THE SPECIALISTS COLLECTIBLES COLUMN: Collectors still chasing Mattel's M.U.S.C.L.E. toys from the 1980s; Reader Input Wanted
Aug 9, 2012 - 2:02:45 PM
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By Michael Moore, PWTorch Collectibles specialist
In Brief: Mattel's miniature galactic grapplers from the 1980s have attracted a fiercely loyal cult following.
Mattel released its first WWE figures in 2010, but it wasn’t the first time the toy giant has produced wrestling items. Back in the 1980s, Mattel flexed its M.U.S.C.L.E. and offered up roughly 236 miniature galactic grapplers.
The M.U.S.C.L.E. figures were based on a Japanese toy line of the popular Kinnikuman cartoon. They were sold in the U.S. from 1985 to 1988, and peaked in popularity during the summer of 1986. M.U.S.C.L.E. stood for “Millions of Unusual Small Creatures Lurking Everywhere,” and anyone who found the small, flesh-colored toys stuck in their carpet or laying around their home certainly found that name appropriate.
The original M.U.S.C.L.E. figures were peach flesh colored and were sold in packages of four, ten, or 28. Because all of the packages contained a random assortment of figures, collecting the entire 236-figure collection was very difficult. Kids often wound up with dozens of duplicates, which is good for collectors today; large lots of these toys often surface on eBay for reasonable prices. In later years, Mattel began incorporating neon-colored versions of the same figures, and eventually scrapped the flesh-colored figures all together in favor of the colorful neon toys.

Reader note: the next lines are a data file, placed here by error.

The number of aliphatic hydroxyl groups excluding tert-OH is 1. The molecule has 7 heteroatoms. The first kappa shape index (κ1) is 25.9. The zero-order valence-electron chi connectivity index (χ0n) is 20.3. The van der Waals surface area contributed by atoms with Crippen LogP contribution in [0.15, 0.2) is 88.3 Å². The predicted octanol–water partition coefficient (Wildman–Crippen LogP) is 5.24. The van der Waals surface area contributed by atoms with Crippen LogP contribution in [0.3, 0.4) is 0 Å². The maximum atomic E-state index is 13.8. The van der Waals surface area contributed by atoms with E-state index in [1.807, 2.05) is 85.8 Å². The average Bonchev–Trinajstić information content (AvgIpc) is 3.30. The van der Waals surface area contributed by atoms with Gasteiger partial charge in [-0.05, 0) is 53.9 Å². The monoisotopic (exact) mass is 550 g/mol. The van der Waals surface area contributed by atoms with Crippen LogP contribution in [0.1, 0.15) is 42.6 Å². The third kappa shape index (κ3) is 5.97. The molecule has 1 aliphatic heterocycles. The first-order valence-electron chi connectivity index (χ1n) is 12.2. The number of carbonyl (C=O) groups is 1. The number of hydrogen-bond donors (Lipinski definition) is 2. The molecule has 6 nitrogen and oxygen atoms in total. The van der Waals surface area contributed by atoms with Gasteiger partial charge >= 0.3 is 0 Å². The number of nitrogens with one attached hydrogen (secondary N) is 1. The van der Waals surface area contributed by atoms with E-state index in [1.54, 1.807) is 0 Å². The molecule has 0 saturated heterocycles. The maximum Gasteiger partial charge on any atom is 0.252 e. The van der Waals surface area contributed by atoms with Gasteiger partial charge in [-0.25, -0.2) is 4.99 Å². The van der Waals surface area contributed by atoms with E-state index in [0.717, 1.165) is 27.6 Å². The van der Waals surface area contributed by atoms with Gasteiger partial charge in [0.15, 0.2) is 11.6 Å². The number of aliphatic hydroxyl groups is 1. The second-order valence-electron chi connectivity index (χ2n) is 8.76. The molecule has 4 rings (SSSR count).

In addition to the figures, other M.U.S.C.L.E. merchandise included a board game, Nintendo video game, a toy championship belt and a small ring. In the early-2000s, Galactic Wrestling was released for the PlayStation 2, featuring characters from the M.U.S.C.L.E. toy line.
Today, there are hundreds of M.U.S.C.L.E. auctions on eBay at any given time. Searching for them can be somewhat tricky, since the word “muscle” brings up hundreds of thousands of results. Popular search terms for these figures include “M.U.S.C.L.E. men” and “M.U.S.C.L.E. lot."
Large lots of figures are often offered for sale. A complete set of 236 toys recently fetched $300 at auction, while a big bundle of 750 toys sold for $356. Most of the individual figures can usually be found for 50 cents to $3 each, but buying in bulk usually makes more sense in order to save on shipping.
Some individual figures are incredibly expensive and difficult to contain. Figure #153, a giant hand named “Sunigator” (and often referred to as “Claw”) usually sells in the $75-100 range, and one recently sold for $137.50. This figure was very common in the early days of M.U.S.C.L.E., so the outrageous value is somewhat perplexing.
Over the years, rare figures and previously unknown variants began to pop up. As recently as 2009 collectors were discovering obscure M.U.S.C.L.E. toys that were never announced or included on a mailaway poster that also served as a checklist. The most popular of these is a four-armed figure often called “SatanCross,” which usually sells in the $50-75 range.
Unopened M.U.S.C.L.E. toys are somewhat tough to come by and sell at higher prices. An unopened trash can-shaped package of 10 figures recently sold for $118. The package in this auction still had the original $2.49 price tag from Woolworth affixed to it.
Collecting M.U.S.C.L.E. toys can be as simple as tracking down your favorite flesh-colored figures from your childhood or going all in and chasing all of the rare figures and color variations. Before spending too much on these toys, check out these and other resources that are available online.
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